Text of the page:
For High Prairie St. Paul’s Roman Catholic Church
A former minister of education, while addressing a group, said, “It doesn’t matter how tall your grandfather was, you have to do your own growing.”
We tend to be a little more subtle when it comes to spiritual growth. But is it not also true?
Our clergy have undertaken, by their vows, the sacred mission of ministering to our spiritual needs.
The first responsibility remains ours. Just as we need to be lifelong learners in an effort to keep our skills viable in the workplace so, too, with our spiritual life.
We may be of the opinion that we learned all that we needed at our mother’s knee. That was a great foundation: our parents and educators gave us the precious gift of faith. It is our duty to build on those stepping stones.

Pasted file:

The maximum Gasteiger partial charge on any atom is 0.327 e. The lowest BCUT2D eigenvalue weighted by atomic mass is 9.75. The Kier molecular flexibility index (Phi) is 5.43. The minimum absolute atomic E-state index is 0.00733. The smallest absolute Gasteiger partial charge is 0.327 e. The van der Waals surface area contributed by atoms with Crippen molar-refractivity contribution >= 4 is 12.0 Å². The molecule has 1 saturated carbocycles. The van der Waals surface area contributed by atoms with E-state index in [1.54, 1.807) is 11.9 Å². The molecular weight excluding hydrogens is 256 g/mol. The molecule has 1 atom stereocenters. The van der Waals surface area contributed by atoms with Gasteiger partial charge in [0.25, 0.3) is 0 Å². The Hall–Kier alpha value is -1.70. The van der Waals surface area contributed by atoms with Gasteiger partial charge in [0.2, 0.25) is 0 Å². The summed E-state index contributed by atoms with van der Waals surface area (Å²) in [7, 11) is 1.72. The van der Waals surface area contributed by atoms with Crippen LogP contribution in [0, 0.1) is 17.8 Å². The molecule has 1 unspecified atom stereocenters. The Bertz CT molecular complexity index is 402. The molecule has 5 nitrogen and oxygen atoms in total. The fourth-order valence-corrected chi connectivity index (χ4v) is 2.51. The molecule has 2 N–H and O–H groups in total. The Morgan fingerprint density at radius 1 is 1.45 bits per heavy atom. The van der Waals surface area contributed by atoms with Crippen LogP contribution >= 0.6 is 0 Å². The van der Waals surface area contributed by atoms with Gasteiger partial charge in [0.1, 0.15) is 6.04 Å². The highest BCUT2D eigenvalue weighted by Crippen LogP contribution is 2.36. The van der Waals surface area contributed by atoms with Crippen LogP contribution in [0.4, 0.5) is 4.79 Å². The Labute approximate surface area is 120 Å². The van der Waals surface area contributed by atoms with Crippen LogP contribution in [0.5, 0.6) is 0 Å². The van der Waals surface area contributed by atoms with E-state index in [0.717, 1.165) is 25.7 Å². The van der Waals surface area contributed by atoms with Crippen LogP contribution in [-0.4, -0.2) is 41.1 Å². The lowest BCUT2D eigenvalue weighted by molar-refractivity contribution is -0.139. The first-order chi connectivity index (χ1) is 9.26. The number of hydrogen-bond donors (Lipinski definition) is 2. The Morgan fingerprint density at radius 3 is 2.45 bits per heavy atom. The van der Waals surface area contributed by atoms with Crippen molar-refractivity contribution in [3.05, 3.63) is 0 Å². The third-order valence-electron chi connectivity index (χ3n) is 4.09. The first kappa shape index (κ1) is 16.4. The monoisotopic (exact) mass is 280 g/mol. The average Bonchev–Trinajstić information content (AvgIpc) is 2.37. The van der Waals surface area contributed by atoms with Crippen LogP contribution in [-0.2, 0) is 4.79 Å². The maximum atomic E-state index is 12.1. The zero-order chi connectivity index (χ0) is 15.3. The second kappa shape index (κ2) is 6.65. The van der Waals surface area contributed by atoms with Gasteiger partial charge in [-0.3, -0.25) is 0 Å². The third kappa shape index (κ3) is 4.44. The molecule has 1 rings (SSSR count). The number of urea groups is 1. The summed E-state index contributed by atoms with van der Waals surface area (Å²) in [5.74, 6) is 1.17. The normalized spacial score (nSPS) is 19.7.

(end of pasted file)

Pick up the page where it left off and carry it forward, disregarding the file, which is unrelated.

The church seeks to amplify our growth opportunities with each homily, workshop and retreat. It’s not enough: not only do we need to hear what is said, we need to meditate, apply and use those insights. In short, it’s our responsibility to seek spiritual growth.
As the Good Shepherd, Our Lord, promises that He will look after us. With childlike trust we can seek His mercy. Further, when we do not find ourselves worthy, there is repentance.
What task did he assign? “Feed my Sheep!”
He repeated it three times. What might that signify? Could it be three distinct means of nourishment?
The earth belongs to all of us, yet there is environmental degradation and abject poverty. One of the root causes is lack of education and the subsequent inability to develop life skills. Our spiritual life can also be a wasteland of neglect. It’s our choice.
How can we not go humbly, seeking His grace as we strive to live a life worthy of His promise?